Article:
We are living in a time when certain politicians who shall remain nameless (for once) advocate closing America’s borders to members of a religion that is not Christianity. We are living in a time when radical, extreme members of that religion are advocating, encouraging, inspiring and committing killings in the name of that religion.
All of this is happening in the time in which we live, and we see it, hear it, read it on all the things that we carry in our pockets, that we set up in restaurants or in our homes. All of this is happening with increasing intensity in a season in which we celebrate the opposite of the mindsets that lead to atrocities and inflammatory rhetoric.
We are celebrating a season that notes the birth of a child, a season that embraces love and hope and a possible future that would accentuate peace and human kindness. In this time.
We should think about that birth and that event for a moment. On its face and as an event, it was a small thing, noted only, if you believe so, in prophecies and by those who happened to witness it either by choice or happenstance.
It happened in the smallest of towns in what is now Palestine, home now to still-warring factions, but home then to mostly its Jewish residents, and part of the Roman Empire, ruled by a local king who paid tribute and political obeisance to Rome, personified by its first emperor, Augustus Caesar, who would become the first emperor-god of Rome.
The baby’s name was Jesus, and his earthly parents were Mary and Joseph, the latter a carpenter. In that time, there were as yet no Christians or Muslims; as yet, no Communists or Democrats or Republicans or Americans. The world as a whole was mostly unmapped, but it contained even then multitudes of different kinds of people, most of whom were unaware of each other.
Jesus was born a Jew and would die on a cross and, in the end, by his life and actions — by noted miracles and by preaching a gospel that showered the least of us with love and compassion, by spreading hope that made suffering on earth bearable as a passing thing, that made even poverty seem blessed with dignity. He talked in parables and stories, and it was said at the time and so passed on into gospel that hundreds if not thousands were fed at one of his sermons in the countryside.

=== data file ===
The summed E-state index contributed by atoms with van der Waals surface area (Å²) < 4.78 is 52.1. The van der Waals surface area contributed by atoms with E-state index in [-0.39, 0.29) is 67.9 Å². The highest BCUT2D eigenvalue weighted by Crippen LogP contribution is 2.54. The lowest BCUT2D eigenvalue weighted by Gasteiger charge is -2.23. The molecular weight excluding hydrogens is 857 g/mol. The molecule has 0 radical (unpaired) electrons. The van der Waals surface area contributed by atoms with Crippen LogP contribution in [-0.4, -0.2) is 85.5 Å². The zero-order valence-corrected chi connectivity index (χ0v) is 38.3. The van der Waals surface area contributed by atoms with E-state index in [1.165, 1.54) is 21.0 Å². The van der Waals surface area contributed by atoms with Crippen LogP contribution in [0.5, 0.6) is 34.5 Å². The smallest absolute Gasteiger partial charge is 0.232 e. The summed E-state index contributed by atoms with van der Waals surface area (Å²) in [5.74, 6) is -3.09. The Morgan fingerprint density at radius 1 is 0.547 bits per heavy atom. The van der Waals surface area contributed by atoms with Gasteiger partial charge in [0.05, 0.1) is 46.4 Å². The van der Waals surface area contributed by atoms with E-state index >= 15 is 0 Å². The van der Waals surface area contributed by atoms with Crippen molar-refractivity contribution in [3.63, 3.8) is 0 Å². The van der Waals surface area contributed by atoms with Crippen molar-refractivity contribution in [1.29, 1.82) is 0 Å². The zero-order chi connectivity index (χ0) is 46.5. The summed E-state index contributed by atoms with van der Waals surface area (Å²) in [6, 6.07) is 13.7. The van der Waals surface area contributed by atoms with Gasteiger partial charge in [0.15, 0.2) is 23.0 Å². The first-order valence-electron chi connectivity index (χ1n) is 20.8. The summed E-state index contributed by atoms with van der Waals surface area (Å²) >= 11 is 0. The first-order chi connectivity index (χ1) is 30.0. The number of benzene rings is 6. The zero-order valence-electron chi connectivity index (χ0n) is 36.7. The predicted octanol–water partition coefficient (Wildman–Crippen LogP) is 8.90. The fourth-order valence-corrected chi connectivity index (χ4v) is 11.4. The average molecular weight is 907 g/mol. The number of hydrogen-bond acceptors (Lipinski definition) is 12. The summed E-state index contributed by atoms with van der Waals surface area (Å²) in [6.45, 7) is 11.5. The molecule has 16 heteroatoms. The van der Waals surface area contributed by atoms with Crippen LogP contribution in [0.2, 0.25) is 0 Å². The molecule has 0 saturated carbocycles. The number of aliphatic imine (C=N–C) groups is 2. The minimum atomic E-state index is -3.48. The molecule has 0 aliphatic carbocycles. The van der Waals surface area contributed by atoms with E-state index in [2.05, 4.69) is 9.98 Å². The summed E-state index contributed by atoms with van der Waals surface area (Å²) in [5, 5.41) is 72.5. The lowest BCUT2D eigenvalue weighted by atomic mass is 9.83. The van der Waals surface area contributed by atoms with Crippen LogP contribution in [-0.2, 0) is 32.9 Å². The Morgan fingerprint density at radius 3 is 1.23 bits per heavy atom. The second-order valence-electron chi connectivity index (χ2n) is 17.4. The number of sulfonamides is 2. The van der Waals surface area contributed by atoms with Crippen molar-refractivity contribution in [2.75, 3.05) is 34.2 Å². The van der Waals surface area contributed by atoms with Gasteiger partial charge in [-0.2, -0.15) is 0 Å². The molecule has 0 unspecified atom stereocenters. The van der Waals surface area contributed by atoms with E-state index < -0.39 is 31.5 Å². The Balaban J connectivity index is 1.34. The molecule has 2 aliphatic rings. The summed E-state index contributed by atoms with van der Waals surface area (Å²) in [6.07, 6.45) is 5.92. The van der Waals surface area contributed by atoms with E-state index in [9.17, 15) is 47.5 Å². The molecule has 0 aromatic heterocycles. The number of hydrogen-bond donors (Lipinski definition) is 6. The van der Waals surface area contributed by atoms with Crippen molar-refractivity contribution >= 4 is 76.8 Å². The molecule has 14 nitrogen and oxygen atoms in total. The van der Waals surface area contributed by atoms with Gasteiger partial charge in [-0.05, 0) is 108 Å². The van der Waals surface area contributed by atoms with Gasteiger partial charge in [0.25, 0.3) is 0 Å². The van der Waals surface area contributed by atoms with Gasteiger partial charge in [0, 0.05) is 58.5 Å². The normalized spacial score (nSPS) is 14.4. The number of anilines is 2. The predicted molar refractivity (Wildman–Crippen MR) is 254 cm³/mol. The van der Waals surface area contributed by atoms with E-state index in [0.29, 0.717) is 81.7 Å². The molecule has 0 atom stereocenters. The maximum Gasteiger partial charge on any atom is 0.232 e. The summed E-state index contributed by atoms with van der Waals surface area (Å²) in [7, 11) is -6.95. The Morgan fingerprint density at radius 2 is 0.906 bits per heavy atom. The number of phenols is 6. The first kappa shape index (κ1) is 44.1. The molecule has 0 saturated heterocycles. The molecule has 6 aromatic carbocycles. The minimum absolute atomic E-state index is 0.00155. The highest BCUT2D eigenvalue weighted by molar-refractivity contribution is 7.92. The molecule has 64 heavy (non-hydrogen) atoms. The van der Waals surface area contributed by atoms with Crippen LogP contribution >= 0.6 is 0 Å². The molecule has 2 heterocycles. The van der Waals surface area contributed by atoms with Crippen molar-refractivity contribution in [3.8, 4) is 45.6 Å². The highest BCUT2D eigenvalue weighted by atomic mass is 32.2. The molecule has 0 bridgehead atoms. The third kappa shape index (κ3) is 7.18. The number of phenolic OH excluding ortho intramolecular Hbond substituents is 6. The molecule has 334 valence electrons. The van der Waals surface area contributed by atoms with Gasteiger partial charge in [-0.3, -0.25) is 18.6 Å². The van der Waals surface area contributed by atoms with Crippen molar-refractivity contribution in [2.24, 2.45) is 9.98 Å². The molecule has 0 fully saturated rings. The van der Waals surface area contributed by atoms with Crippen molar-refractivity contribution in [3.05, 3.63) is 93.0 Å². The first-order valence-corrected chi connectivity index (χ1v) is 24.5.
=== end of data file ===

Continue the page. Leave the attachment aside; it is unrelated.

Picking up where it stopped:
That night, he was a mewling baby, blessed nonetheless. He was as small as humans get, and as frail, and his presence would inspire fear in a king and in the rest a spirit of love and humility and kindness that we all wish for. His presence on this day remains in the hearts and minds of many who long in this time of a kind of madness for peace and understanding, for gracious thoughts and compassion that remind us that there are millions out there living in worse places than a stable.
In the town of Bethlehem, as the story has it, there was not room at the inn, and so Mary and Joseph made their place in a stable, where the child, who was named Jesus, was born, no doubt crying as newborns do. It was a clear night sky, made clearer by a star, and by the baby itself, which was the light of the world. It was probably chilly that night. Joseph and Mary and Jesus, at that time of the beginning of Jesus, were known to no one. Shepherds came that night, prodded by celestial beings and not a little awe and curiosity and love. Later, three kings arrived from exotic places bearing exotic gifts and giving homage to the child. They arrived with the star.